Intriguing and plausible examples of bet hedging—from heterogeneity in gene expression among genetically identical microbes , which is proposed to function in a malaria parasite as a hedge against unpredictable human immune response , to risk spreading via polyandry in female frogs —are rapidly accumulating, suggesting that bet hedging may be an important and taxonomically widespread mode of response to environmental variance. However, empirical evidence for bet hedging remains scant . Evidence is restricted to demonstrations of interspecific divergence  or population differentiation [14,15] in putative bet-hedging traits across environments that differ in predictability, or the documentation of the evolution of candidate bet-hedging traits under conditions in which they may be advantageous [16,17], with very few strong studies confirming fitness benefits of putative bet-hedging traits under fluctuating conditions [18–21]. Tests of bet hedging under field conditions are difficult because they require evaluating both environmental variance and its fitness effects over multiple generations. Furthermore, although correlational field studies are valuable, they are vulnerable to effects of uncontrolled confounding variables. A definitive test would distinguish between measures of fitness; it would ask specifically whether selection acts to increase the geometric- or arithmetic-mean fitness.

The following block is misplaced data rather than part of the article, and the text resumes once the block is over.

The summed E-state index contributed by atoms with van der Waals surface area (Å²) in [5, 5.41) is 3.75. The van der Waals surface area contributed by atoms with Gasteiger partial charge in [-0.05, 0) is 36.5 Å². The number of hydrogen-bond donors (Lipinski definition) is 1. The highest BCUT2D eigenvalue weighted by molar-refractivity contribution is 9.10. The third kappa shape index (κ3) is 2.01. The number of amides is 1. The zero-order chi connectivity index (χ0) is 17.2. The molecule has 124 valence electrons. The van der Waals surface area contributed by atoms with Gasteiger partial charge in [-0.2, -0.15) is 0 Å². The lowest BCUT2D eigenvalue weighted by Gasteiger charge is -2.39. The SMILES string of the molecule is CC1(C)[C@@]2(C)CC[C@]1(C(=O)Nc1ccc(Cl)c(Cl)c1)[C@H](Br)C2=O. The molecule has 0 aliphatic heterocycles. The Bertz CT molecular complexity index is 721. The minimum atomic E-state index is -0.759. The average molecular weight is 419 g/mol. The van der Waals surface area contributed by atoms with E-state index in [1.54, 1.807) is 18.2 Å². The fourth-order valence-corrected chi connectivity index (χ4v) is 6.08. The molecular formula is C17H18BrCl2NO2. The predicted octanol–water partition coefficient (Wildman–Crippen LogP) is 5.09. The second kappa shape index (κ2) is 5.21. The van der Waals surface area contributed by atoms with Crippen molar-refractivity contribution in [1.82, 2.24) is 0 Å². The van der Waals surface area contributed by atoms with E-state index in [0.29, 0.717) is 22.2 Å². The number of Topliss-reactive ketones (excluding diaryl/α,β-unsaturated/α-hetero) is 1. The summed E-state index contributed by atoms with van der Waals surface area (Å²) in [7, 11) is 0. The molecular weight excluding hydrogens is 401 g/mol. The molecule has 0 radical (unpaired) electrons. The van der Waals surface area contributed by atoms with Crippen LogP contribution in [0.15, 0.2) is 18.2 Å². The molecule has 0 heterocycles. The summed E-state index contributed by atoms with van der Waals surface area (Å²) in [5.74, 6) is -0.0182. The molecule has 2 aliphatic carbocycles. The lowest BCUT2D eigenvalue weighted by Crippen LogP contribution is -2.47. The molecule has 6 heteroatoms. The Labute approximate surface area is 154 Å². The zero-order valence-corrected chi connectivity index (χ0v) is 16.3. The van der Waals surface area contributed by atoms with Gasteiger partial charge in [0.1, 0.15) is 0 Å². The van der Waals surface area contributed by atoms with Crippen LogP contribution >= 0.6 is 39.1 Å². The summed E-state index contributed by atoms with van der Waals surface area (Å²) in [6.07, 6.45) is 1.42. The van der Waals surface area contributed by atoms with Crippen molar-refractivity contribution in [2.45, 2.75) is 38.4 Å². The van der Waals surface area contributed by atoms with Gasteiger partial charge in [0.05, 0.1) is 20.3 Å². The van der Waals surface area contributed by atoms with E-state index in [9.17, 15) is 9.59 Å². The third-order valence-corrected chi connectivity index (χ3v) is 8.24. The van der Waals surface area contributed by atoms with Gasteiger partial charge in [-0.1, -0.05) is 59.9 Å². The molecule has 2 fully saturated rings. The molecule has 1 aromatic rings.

Cohen's classic model  of the evolution of dormancy offers an opportunity for a simple experimental test (see electronic supplementary material, figure S1) ideally suited to distinguish between measures of fitness. The model is ideal because of its simplicity: the optimal seed dormancy fraction evolves under environments that are unpredictable, but are either ‘good’ or ‘bad’. In a good year, a germinating seed survives, matures and successfully produces new seeds, whereas in a bad year, a seed that germinates will die prior to reproduction, and only dormant seeds survive. The straightforward result of the model is that, by the geometric-mean principle, dormancy fraction should evolve to equal the probability of occurrence of a bad year. By contrast, the prediction of the arithmetic-mean principle is the evolution of zero dormancy (immediate germination) under a broad range of ecological scenarios; namely if the probability of a good year is greater than 0.5. The four simplifying assumptions that make tests of Cohen's model untenable under field conditions make an experimental laboratory test feasible: environments are dichotomously ‘good’ or ‘bad’; these environments are not temporally autocorrelated; germination is not plastic to proximate environmental conditions, and thus occurs as a fixed fraction and the effect of unpredictable selection is not confounded by other potential influences on the evolution of dormancy in nature, such as density dependence . An experimental selection approach to test Cohen's model  would obviate these difficult assumptions, and would be uniquely positioned to distinguish between the geometric- and arithmetic-mean fitness maximization principles.